If, after one year of unprotected sex, a pregnancy has not occurred, this means that the man, woman, or both, may have a fertility problem. In 40% of infertile couples, the male has a fertility problem. The condition in males where seminal fluid lacks any sperm is called as Azoospermia. As with many other diseases, genetic testing in human azoospermia was initially restricted to karyotype analyses (leading to diagnostic chromosome rearrangement tests for Klinefelter and other syndromes). With the advent of molecular biology in the 1980s, genetic screening was broadened to analyses of Y chromosome microdeletions and the gene coding for the cystic fibrosis transmembrane conductance regulator (CFTR). Decades later, the emergence of whole-genome techniques has led to the identification of other genetic defects associated with human azoospermia. We focus on using whole exome sequencing to identify genetic variants that could be potentially related to Azoospermia.
Research Training Opportunities
The laboratory vigorously welcomes students at the graduate and undergraduate levels to participate in research activities. Medical students are particularly encouraged to join the laboratory for an elective rotation, even for a short period of time. Post-doctoral fellows are also encouraged to consider the laboratory for further research development in the areas of Andrology and Urologic Oncology. Applicants are encouraged to contact Dr. Ramasamy directly via e-mail or by telephone contact to inquire about such opportunities.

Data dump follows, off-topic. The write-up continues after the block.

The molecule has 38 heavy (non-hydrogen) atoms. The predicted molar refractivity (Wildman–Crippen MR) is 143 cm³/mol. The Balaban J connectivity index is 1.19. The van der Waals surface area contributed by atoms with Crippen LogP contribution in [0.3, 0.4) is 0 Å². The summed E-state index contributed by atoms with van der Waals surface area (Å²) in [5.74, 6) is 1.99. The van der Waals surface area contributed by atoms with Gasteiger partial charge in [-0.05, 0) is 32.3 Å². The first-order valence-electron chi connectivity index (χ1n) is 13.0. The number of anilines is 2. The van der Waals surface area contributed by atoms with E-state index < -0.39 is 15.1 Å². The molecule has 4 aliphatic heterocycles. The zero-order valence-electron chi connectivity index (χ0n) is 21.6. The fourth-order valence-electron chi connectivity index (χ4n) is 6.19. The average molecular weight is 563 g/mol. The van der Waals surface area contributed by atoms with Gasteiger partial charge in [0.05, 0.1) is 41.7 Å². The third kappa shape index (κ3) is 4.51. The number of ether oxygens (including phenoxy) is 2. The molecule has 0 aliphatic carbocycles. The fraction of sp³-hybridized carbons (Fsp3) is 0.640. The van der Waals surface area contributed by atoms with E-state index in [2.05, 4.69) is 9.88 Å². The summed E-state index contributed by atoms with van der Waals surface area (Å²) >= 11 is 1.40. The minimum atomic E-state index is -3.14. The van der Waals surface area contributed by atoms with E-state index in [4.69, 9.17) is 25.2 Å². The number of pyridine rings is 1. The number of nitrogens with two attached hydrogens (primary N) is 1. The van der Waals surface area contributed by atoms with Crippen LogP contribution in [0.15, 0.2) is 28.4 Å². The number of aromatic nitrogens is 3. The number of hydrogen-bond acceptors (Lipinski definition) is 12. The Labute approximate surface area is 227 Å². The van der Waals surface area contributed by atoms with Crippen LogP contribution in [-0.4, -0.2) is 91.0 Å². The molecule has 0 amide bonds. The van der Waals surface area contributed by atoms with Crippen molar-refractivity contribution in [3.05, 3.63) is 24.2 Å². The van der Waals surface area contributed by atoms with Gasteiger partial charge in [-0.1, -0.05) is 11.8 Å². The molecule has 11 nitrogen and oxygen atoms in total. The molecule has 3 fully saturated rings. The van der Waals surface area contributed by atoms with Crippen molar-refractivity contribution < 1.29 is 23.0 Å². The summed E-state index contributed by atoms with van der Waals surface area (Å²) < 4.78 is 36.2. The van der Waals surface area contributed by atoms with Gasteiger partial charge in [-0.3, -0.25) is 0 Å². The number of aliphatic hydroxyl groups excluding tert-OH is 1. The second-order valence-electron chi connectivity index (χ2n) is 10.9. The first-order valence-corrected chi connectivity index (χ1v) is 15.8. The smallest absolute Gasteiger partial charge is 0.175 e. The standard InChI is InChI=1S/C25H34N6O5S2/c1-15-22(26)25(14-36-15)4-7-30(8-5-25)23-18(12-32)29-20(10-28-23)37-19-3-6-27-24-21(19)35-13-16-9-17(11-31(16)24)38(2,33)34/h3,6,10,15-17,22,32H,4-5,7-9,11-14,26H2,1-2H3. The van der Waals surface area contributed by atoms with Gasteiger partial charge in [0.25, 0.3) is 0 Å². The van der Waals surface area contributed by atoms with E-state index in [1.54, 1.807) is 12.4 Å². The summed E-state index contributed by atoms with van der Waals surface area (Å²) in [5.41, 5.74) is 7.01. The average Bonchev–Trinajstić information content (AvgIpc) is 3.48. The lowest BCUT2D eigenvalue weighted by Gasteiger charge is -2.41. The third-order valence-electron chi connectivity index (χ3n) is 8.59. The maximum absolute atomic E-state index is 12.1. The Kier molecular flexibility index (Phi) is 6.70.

The research personnel in the laboratory include Dr. Ranjith Ramasamy, M.D and Dr. Himanshu Arora, PhD. Besides these core personnel, the laboratory frequently is joined by post-doctoral fellows, graduate students and undergraduate students. Consistent with the collaborative activities of the laboratory, the laboratory interacts quite actively with scientists in the Departments of Urology, Andrology, Stem cell, Radiation Oncology, not to mention other collaborators within the Department of Urology.
In The News
American Cancer Society Awards Five Year Grant to Sylvester Urologic Surgeon
Ranjith Ramasamy, M.D., assistant professor in the Department of Urology, was awarded a Clinician Scientist Development Grant in the amount of $729,000 for his research study, Nitric Oxide Based Immunotherapy for Castration Resistant Prostate Cancer (CPRC), which was published last year in the journal, Proceedings of the National Academy of Sciences.
CTSI Names Four New KL2 Scholars and Awards Pilot Grants to 10 UM Faculty